Here’s a perfect example of why “news” distributed by mainstream sources should always be taken with a grain of salt. The Press Association, “the UK leader in news and sports information,” distributed a news release on Feb. 22nd that was picked up by a number of news websites, like the Manchester Evening News. The story concerns a painting of singer Sinead O’Connor created by artist Jim Fitzpatrick. The Press Association story, titled Naked Sinead portrait goes on sale, reported that Fitzpatrick’s painting, Strange Days (portraying Sinead reclining on a purple sheet and wearing only a necklace and stockings), was sold at Dublin’s Whyte’s Auctioneers for 15,000 Euros.
The inaccurate part of the story as reported by The Press Association and picked up by various news outlets is as follows; “The painting is by Irish artist Jim Fitzpatrick, the creator of the iconic monochrome picture of revolutionary Che Guevara.” That statement is entirely incorrect. The man responsible for the famous image of Che the communist ideolog was famed Cuban photographer, Alberto Korda (1928-2001). No doubt The Press Association’s erroneous information can be attributed to a lack of fact checking.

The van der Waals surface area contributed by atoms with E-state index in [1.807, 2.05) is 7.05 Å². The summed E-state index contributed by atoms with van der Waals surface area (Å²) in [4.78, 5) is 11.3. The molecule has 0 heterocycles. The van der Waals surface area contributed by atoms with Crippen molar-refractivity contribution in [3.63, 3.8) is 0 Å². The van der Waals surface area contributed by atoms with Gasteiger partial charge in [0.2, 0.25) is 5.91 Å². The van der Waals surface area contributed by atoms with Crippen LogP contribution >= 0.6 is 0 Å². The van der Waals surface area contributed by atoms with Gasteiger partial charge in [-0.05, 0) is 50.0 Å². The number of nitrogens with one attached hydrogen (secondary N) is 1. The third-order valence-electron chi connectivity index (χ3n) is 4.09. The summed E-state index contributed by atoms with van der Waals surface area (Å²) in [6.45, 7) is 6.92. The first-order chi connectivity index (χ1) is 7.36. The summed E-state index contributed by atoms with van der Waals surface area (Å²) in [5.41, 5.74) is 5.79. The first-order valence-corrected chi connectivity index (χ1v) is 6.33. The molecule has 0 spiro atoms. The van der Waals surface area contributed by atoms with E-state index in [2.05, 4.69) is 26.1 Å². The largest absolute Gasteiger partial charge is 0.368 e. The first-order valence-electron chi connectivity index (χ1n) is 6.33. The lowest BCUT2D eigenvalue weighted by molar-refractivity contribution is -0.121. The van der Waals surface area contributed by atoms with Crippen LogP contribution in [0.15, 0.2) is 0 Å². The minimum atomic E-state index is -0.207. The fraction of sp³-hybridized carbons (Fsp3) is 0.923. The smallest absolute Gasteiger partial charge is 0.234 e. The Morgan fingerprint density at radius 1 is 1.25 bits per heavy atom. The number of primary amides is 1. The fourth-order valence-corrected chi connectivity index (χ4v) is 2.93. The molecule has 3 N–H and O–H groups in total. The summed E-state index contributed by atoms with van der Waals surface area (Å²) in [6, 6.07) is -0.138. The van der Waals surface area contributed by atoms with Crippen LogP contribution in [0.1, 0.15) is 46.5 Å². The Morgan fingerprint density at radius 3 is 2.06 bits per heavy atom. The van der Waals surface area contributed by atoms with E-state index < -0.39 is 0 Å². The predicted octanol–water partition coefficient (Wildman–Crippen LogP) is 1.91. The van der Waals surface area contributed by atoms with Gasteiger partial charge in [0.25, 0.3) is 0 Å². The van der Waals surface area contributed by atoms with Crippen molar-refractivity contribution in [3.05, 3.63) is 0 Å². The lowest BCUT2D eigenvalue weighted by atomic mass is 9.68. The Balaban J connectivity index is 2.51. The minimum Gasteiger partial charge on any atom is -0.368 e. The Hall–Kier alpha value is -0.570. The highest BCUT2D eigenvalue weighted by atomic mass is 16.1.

The news agency assumed Jim Fitzpatrick to be telling the truth when on his website he asserted that his earliest work was “the legendary Che Guevara poster of 1968 published just before his death in Bolivia.” Aside from the fact that Che was killed in 1967, Korda’s photo had already been translated into poster form internationally as early as 1967. By 1968 there were so many artists making Che posters based on Korda’s photo that Fitzpatrick is very lucky indeed to have made the “legendary” one. Fitzpatrick would be closer to the truth if he stated he was the first in Ireland to make a poster of Che, but it still would have been from Korda’s photo.
Fitzpatrick offhandedly remarked on his website that his poster was “based on a photograph by a then unknown Cuban photographer,” but the time had long since past when Korda was unknown. Fitzpatrick asks that viewers of his online art “remember to acknowledge my copyright at all times,” an entitlement he didn’t extend to the internationally famous Alberto Korda. I wrote a polite letter to The Press Association informing them of their error, but they did not reply.